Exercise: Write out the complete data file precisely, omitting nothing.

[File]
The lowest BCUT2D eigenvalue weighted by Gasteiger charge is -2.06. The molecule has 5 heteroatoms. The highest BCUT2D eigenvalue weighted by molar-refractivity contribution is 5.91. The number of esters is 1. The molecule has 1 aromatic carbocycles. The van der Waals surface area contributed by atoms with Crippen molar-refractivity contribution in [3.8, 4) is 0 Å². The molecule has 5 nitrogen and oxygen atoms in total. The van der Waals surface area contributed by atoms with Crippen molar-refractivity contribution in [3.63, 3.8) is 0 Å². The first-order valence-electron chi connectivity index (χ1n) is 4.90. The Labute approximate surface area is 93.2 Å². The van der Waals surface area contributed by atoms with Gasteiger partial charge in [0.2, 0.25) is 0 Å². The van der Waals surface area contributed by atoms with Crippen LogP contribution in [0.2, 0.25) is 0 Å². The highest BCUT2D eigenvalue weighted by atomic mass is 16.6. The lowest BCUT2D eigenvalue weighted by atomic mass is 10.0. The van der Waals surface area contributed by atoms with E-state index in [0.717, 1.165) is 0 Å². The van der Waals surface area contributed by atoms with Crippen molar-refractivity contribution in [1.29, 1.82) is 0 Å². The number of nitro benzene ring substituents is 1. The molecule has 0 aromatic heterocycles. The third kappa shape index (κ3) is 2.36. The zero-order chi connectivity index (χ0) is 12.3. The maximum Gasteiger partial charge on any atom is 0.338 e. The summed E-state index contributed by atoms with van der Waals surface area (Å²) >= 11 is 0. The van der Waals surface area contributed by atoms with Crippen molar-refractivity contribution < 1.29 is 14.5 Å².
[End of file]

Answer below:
The lowest BCUT2D eigenvalue weighted by Gasteiger charge is -2.06. The molecule has 5 heteroatoms. The highest BCUT2D eigenvalue weighted by molar-refractivity contribution is 5.91. The number of esters is 1. The molecule has 1 aromatic carbocycles. The van der Waals surface area contributed by atoms with Crippen molar-refractivity contribution in [3.8, 4) is 0 Å². The molecule has 5 nitrogen and oxygen atoms in total. The van der Waals surface area contributed by atoms with Crippen molar-refractivity contribution in [3.63, 3.8) is 0 Å². The first-order valence-electron chi connectivity index (χ1n) is 4.90. The Labute approximate surface area is 93.2 Å². The van der Waals surface area contributed by atoms with Gasteiger partial charge in [0.2, 0.25) is 0 Å². The van der Waals surface area contributed by atoms with Crippen LogP contribution in [0.2, 0.25) is 0 Å². The highest BCUT2D eigenvalue weighted by atomic mass is 16.6. The lowest BCUT2D eigenvalue weighted by atomic mass is 10.0. The van der Waals surface area contributed by atoms with E-state index in [0.717, 1.165) is 0 Å². The van der Waals surface area contributed by atoms with Crippen molar-refractivity contribution in [1.29, 1.82) is 0 Å². The number of nitro benzene ring substituents is 1. The molecule has 0 aromatic heterocycles. The third kappa shape index (κ3) is 2.36. The zero-order chi connectivity index (χ0) is 12.3. The maximum Gasteiger partial charge on any atom is 0.338 e. The summed E-state index contributed by atoms with van der Waals surface area (Å²) >= 11 is 0. The van der Waals surface area contributed by atoms with Crippen molar-refractivity contribution < 1.29 is 14.5 Å².